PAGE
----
Is Spice Safe?
Well, it depends.
The side effects from smoking synthetic marijuana can be the same – or far worse – than those of real weed.
The side effects you experience depend on which of the 700 synthetic cannabinoids you put into your body, how much you used and how you ingested it.
Reports indicate the pleasant side effects of Spice are similar to marijuana, but more intense. These include elevated mood, relaxation and altered perception.
However, many users of synthetic cannabinoids, poison control centers and emergency rooms report far less pleasant and sometimes dangerous side effects are common. These include:
- psychotic episodes
- paranoia, increased anxiety and hallucinations – typically much more severe than after smoking marijuana.
- increased heart rate
- uncontrollable body movements
- lack of emotional attachment
- sweating and loss of control
- red eyes
- dry mouth.
One side effect not shared with natural marijuana is increased hunger. Totally opposite: herbal incense users report a lack of appetite when using the drug. Like many others, I didn’t eat anything for days after I quit.
Is Spice Addictive?
Another side effect not shared with marijuana:
Synthetic cannabinoids can be highly addictive.
Because the drug is sold as a legal alternative to marijuana, many people assume there is no risk of addiction to spice.
This is not the case.
Anyone can get physically addicted to synthetic cannabinoids in just a few weeks of regular use.
Some first time users may find that the intensity of the K2 side effects, particularly the negative side effects such as hallucinations, are enough to stop them from trying Spice or its derivatives again.
But others crave the intensity of the Spice high, as much as one would from hard core drugs like heroin, crack, and pain killers.
This comparison of spice to heroin, meth and crack addiction is common among spice users who’ve submitted their personal stories to this site.
One of the tell-tale signs of drug addiction is withdrawal.
When long-term Spice users attempt to quit, serious withdrawal symptoms often occur, including:
- Loss of appetite
- Kidney failure or damage
- Extreme Sweating
- Inability to sleep
- Intense cravings
- Loss of motivation
- Psychotic episodes
- Suicidal thoughts
- Inability to care about consequences
Ridding the body of Spice typically takes a week or more, but the side effects may last much longer.
Some ex-addicts crave the drug for years after quitting. Relapse is common with spice addiction, too.
It’s Not Really That Bad – Is It?
Actually, the side effects of smoking Spice can be really bad.
In fact, smoking Spice has been fatal in some cases. Death can be quick – for example, after smoking just once – or it may occur after many experiences with the drug.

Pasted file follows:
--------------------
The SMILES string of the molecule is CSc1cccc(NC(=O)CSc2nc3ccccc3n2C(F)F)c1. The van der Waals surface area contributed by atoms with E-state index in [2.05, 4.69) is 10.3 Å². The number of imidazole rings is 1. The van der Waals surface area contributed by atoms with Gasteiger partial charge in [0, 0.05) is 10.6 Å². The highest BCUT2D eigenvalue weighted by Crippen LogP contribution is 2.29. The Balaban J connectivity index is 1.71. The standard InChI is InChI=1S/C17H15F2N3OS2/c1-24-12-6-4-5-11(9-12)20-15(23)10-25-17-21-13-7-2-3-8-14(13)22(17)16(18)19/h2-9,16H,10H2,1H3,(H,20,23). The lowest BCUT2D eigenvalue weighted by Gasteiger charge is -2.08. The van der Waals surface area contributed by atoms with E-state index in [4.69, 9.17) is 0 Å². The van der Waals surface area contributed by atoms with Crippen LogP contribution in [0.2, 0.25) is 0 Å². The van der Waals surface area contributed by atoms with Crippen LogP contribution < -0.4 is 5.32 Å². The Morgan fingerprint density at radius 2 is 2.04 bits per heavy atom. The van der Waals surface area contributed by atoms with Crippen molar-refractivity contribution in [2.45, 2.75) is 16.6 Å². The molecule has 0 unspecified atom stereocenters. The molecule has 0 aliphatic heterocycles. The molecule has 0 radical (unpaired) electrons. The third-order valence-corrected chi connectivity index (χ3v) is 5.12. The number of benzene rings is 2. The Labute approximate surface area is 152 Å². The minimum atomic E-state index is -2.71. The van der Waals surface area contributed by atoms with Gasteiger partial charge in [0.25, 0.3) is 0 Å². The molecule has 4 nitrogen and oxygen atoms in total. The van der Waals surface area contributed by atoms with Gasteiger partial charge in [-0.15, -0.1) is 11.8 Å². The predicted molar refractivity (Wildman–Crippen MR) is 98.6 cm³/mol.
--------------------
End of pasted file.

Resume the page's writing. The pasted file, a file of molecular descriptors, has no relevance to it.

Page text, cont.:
Spice, K2 and related legal highs have also been implicated in cases of kidney failure and heart attacks. Spice causes reduced blood flow to the heart, also known as myocardial ischemia, which can cause damage to the heart or a heart attack.
Mental health problems are commonly reported by spice users. Testimonials from both regular users and those who used it only one time – commonly mention hallucinations, suicidal and homicidal thoughts and actions, intense fear and paranoia. There are several cases where synthetic weed has been implicated in deaths from suicide or accidental means.
There have also been reports of long term damage to mental health, with continuing hallucinations appearing after several months of trying the drug.
700 Synthetic Cannabinoids – And Counting
Today, there are over 700 known variants of synthetic cannabinoids. New molecules are being produced every month.
No one knows exactly how many of these have made it to the street.
This is why herbal incense side effects can vary greatly from package to package or even for the same brand of Spice derivative from month to month.
Smoking Spice from one package may produce a mellow and pleasant effect, yet smoking from another package of the same brand may produce effects of intense paranoia and hallucinations even in the seasoned smoker.
This wide variation in effects is likely caused by the ‘skirting’ of drug laws by manufacturers of Spice. As one chemical compound sold as Spice becomes illegal, the makers replace it with another ‘legal’ substance capable of the same physical effects, but slightly different in its chemical makeup.
Another explanation for the widely varying effects is the crude manner in which these drugs are produced.
One of the largest companies in the synthetic marijuana industry, Mr Nice Guy, was reportedly using cement mixers and nail polish remover to produce their herbal incense. This causes what are known as ‘hot-spots” where the synthetic cannabinoids are much stronger in one area than another in the same package.
While Spice is currently considered a ‘legal’ high in some areas of the world, it is wise to be aware of the side effects and risks of smoking incense – both positive and negative – in making the decision to abstain from or smoke Spice, K2 or any of its ‘herbal incense’ type derivatives.
Many countries, states and counties have made synthetic marijuana illegal due to its side effects – including here in the US. Only a few synthetic cannabinoids are named as a controlled substance by the DEA (US federal government).